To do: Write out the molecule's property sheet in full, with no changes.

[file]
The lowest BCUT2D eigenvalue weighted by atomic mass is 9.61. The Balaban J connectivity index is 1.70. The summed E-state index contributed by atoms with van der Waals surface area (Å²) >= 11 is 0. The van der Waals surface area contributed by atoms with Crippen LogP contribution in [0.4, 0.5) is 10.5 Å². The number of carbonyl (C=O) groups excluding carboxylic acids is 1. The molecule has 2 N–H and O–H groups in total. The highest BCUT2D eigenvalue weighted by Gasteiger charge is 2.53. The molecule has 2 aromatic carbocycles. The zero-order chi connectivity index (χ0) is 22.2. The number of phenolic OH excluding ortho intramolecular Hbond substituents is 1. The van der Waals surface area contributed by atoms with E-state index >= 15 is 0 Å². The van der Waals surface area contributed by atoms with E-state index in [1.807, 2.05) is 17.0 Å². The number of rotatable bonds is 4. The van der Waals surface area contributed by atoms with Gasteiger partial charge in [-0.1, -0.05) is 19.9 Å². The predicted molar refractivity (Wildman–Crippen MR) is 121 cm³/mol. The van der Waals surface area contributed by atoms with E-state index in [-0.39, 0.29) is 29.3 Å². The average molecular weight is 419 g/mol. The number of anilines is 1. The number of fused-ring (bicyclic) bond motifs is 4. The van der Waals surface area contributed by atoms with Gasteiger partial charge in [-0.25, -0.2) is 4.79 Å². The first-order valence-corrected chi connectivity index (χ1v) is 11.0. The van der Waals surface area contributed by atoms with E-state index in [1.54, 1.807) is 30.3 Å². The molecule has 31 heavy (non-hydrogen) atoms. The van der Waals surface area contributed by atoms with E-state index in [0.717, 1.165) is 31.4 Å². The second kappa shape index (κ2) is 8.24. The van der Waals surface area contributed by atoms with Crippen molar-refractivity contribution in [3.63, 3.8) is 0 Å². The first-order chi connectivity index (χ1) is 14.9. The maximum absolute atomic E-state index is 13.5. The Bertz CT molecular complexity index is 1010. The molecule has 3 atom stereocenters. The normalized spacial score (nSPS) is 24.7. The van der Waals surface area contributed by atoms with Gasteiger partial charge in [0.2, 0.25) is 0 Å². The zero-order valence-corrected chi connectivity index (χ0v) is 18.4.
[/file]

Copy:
The lowest BCUT2D eigenvalue weighted by atomic mass is 9.61. The Balaban J connectivity index is 1.70. The summed E-state index contributed by atoms with van der Waals surface area (Å²) >= 11 is 0. The van der Waals surface area contributed by atoms with Crippen LogP contribution in [0.4, 0.5) is 10.5 Å². The number of carbonyl (C=O) groups excluding carboxylic acids is 1. The molecule has 2 N–H and O–H groups in total. The highest BCUT2D eigenvalue weighted by Gasteiger charge is 2.53. The molecule has 2 aromatic carbocycles. The zero-order chi connectivity index (χ0) is 22.2. The number of phenolic OH excluding ortho intramolecular Hbond substituents is 1. The van der Waals surface area contributed by atoms with E-state index >= 15 is 0 Å². The van der Waals surface area contributed by atoms with E-state index in [1.807, 2.05) is 17.0 Å². The number of rotatable bonds is 4. The van der Waals surface area contributed by atoms with Gasteiger partial charge in [-0.1, -0.05) is 19.9 Å². The predicted molar refractivity (Wildman–Crippen MR) is 121 cm³/mol. The van der Waals surface area contributed by atoms with E-state index in [-0.39, 0.29) is 29.3 Å². The average molecular weight is 419 g/mol. The number of anilines is 1. The number of fused-ring (bicyclic) bond motifs is 4. The van der Waals surface area contributed by atoms with Gasteiger partial charge in [-0.25, -0.2) is 4.79 Å². The first-order valence-corrected chi connectivity index (χ1v) is 11.0. The van der Waals surface area contributed by atoms with E-state index in [1.54, 1.807) is 30.3 Å². The molecule has 31 heavy (non-hydrogen) atoms. The van der Waals surface area contributed by atoms with E-state index in [0.717, 1.165) is 31.4 Å². The second kappa shape index (κ2) is 8.24. The van der Waals surface area contributed by atoms with Crippen molar-refractivity contribution in [3.63, 3.8) is 0 Å². The first-order chi connectivity index (χ1) is 14.9. The maximum absolute atomic E-state index is 13.5. The Bertz CT molecular complexity index is 1010. The molecule has 3 atom stereocenters. The normalized spacial score (nSPS) is 24.7. The van der Waals surface area contributed by atoms with Gasteiger partial charge in [0.2, 0.25) is 0 Å². The zero-order valence-corrected chi connectivity index (χ0v) is 18.4.